Alcohol and health: Building on past successes in new National Preventive Health Strategy

In a submission to the draft National Preventive Health Strategy, Alcohol Beverages Australia has highlighted Australia’s maturing relationship with the use and consumption of alcohol where drinking in moderation is the new norm.

CEO Andrew Wilsmore said it is time Government gave Australians a pat on the back for leading such a significant cultural change. “The job isn’t completed just yet, but the key drivers of these improvements must feature in any forward-looking preventative health strategy.

“The vast majority of Australians are now choosing to drink at low-risk levels, including a 50% increase in the number of underage Australians abstaining from alcohol over the past 14 years and an 18% decrease in the number of Australians drinking at lifetime risky levels.

“Many people don’t realise that per capita consumption of alcohol is at its lowest in level in 50 years due to Australian’s adjusting the way they drink – choosing to drink less, but often choosing to drink better.

“There have been reductions too in the harms of alcohol with the government’s own figures showing a 32% decrease in alcohol-related physical violence and a 20% reduction in verbal abuse since 2013.

“These successes have been achieved through a series of sensible and balanced partnerships between industry and Government with co-regulatory measures that target risky drinking behaviours and ensure the responsible marketing and sale of alcoholic products.

“You only have to look at drink driving where a combination of police RBTs, government and industry-funded media and educational campaigns, and supportive materials at Point of Sale in bottleshops and pubs have delivered significant improvements. In 1980, in NSW alone, 244 drivers and motorbike riders were killed with a blood alcohol concentration above 0.05; by 2017, that number had been reduced to 44,” said Mr Wilsmore.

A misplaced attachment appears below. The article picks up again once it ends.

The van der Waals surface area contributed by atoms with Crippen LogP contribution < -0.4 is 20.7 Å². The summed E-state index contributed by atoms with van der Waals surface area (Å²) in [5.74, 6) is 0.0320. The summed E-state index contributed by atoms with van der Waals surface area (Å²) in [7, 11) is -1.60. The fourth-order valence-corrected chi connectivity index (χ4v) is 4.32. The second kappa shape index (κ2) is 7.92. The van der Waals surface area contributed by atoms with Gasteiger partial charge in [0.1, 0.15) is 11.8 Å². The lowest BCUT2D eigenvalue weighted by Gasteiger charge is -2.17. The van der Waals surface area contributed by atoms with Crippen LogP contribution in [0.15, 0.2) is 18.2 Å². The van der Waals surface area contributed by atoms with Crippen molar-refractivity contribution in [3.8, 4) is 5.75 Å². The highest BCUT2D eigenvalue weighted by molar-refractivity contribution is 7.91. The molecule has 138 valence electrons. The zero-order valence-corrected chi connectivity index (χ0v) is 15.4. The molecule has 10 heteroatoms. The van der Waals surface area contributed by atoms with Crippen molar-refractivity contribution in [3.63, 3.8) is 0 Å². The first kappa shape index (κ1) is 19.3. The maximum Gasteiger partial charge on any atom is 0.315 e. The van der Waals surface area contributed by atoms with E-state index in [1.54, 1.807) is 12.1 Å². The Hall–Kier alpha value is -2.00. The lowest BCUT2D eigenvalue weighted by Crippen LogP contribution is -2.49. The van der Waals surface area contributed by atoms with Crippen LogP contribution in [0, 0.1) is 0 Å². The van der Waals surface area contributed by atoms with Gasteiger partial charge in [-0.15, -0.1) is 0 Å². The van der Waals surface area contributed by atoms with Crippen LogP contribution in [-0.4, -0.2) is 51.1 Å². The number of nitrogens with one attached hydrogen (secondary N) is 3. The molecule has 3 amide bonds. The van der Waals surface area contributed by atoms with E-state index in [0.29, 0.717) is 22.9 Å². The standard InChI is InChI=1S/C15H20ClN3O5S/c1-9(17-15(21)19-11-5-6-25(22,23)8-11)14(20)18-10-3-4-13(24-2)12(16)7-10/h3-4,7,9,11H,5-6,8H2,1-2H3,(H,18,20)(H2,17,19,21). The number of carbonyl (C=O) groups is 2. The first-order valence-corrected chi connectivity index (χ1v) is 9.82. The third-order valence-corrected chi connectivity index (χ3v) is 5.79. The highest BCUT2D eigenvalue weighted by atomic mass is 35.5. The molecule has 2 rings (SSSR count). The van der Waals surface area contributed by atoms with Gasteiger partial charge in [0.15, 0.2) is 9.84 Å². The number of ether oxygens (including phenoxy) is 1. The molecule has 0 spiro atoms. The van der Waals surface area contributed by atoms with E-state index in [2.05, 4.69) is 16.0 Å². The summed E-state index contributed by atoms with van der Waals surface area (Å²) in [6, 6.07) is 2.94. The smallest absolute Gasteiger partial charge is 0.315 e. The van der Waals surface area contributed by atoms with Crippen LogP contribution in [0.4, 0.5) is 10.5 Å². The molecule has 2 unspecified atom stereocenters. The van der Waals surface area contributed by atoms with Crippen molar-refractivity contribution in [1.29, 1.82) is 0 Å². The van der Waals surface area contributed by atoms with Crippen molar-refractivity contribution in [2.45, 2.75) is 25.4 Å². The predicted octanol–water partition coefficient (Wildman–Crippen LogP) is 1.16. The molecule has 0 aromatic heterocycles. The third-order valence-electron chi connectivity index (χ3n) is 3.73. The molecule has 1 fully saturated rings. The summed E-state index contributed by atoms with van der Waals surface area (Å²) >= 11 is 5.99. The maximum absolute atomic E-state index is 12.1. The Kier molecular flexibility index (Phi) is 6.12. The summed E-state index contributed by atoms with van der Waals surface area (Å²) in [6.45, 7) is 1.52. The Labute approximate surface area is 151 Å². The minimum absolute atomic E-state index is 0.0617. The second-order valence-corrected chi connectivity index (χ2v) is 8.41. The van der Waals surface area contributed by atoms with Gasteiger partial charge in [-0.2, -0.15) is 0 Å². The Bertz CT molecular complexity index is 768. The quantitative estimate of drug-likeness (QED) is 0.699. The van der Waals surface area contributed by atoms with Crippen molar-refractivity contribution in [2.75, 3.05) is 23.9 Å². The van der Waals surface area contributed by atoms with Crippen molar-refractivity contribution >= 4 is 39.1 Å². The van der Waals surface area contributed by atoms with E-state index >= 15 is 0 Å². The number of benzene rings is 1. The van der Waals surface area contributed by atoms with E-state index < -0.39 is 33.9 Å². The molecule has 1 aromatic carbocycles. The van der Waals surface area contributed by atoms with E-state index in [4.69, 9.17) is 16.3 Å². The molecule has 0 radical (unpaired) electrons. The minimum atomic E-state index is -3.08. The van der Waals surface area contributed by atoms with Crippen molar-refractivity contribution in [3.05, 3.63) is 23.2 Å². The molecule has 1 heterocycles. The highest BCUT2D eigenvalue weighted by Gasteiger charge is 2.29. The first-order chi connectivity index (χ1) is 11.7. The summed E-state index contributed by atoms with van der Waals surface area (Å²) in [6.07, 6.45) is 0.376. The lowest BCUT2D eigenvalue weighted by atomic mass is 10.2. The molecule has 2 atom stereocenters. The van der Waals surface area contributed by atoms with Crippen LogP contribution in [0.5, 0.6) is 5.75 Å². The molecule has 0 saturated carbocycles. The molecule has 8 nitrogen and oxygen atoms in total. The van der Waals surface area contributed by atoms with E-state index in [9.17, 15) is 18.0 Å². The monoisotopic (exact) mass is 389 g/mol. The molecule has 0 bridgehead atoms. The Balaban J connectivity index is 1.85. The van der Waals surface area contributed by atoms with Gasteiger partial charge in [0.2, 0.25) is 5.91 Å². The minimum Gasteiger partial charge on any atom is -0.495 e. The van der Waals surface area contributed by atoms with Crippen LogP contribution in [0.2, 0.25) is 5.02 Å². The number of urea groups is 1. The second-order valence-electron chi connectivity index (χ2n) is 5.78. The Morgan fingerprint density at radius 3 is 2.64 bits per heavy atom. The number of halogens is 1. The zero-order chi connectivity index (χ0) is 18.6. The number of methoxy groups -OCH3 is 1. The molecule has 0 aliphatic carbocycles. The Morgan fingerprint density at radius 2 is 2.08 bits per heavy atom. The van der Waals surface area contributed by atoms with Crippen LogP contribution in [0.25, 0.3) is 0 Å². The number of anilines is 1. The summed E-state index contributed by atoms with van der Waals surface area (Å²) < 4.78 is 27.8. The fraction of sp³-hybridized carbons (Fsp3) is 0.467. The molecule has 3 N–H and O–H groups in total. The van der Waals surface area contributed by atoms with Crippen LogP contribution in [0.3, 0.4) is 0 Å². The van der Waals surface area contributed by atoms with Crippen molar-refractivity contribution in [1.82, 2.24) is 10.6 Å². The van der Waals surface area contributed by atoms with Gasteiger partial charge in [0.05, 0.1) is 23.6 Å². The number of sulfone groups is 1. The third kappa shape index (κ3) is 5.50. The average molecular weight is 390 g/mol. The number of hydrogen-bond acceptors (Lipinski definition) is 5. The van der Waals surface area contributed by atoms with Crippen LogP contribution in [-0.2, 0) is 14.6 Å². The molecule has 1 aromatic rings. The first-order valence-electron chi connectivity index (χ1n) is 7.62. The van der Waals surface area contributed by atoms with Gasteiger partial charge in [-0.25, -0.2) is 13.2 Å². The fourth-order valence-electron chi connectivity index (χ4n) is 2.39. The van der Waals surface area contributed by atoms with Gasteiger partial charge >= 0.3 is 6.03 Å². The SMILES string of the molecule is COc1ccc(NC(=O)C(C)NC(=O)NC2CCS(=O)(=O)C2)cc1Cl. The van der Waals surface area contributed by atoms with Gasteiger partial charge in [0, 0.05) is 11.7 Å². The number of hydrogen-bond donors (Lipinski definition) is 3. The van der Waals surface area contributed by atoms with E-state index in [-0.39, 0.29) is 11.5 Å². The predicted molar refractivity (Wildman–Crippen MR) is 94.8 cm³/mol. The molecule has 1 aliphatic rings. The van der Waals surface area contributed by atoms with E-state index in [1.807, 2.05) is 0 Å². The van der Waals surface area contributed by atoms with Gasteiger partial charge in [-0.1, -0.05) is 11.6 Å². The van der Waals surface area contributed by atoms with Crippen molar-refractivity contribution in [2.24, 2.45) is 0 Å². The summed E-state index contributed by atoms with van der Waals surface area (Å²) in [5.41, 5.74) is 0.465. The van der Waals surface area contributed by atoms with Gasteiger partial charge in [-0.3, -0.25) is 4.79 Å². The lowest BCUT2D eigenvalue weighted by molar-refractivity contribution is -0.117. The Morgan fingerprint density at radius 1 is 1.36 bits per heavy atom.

“We are also proud of our industry funding of DrinkWise and the whole-of-community approach DrinkWise takes to their partnerships with government agencies, police, sporting associations, Indigenous groups and NGOs.  DrinkWise’s national information and education campaigns and practical resources help to inform communities about alcohol and to reduce alcohol-related harm.”

“The drivers of substantial cultural change should be contained in the Strategy, so we can build on these successes in the years ahead,” Mr Wilsmore said.

ABA supports the proposed target of a 10% reduction in harmful consumption by Australians but recommends it be aligned with the Government’s own target set in the National Alcohol Strategy, where all states agreed to a 10% reduction between 2019 and 2028.

ABA is also urging for the final National Preventive Health Strategy to present an important time series analysis to show the improvements across many diseases and risk factors and to ensure Governments preventative health policy and regulatory response is appropriate after having clearly defined the problems to be solved.

“Australians are getting healthier. In the most recent Burden of Disease Study we can see cardiovascular disease has decreased significantly over 40 years, down 36% (age standardised rate); along with substantial drops in the age standardised burden attributable to high cholesterol (down 49%), high blood pressure (down 41%) and dietary risk (down 34%),” said Mr Wilsmore.

These results coincide with World Health Organisation data where, on a world comparison of the probability of dying prematurely between the ages 30 and 70 from known major non-communicable diseases (cardiovascular disease, cancer, diabetes, or chronic respiratory disease), Australia is ranked the sixth lowest.


1 South Korea 7.27%
2 Switzerland 7.89%
3 Cyprus 8.19%
4 Japan 8.26%
5 Sweden 8.36%
6 Australia 8.59%
7 Iceland 8.65%
8 Norway 8.69%
9 Israel 8.78%
10 Italy 8.97%


Source WHO:  Global Health Observatory

“It’s a much better outcome than nations like our neighbours and trading partners such as New Zealand (10.26%), the UK (10.3%), the United States (13.56%) and China (15.85%),” said Mr Wilsmore.


Australia’s alcohol beverages industry provides $9.3 billion in taxes p.a., supports 485,000 jobs and delivers a $52 billion contribution yearly to the economy.
Source Deloitte Access Economics


Correction Via Letter To Editor – Sydney Morning Herald

"The Alcohol industry is working positively and closely with FSANZ to implement energy labelling on its products to assist consumers make informed responsible choices. Any claim that the introduction of energy labelling is not supported by the alcohol industry is...

Media Archive

Send this to a friend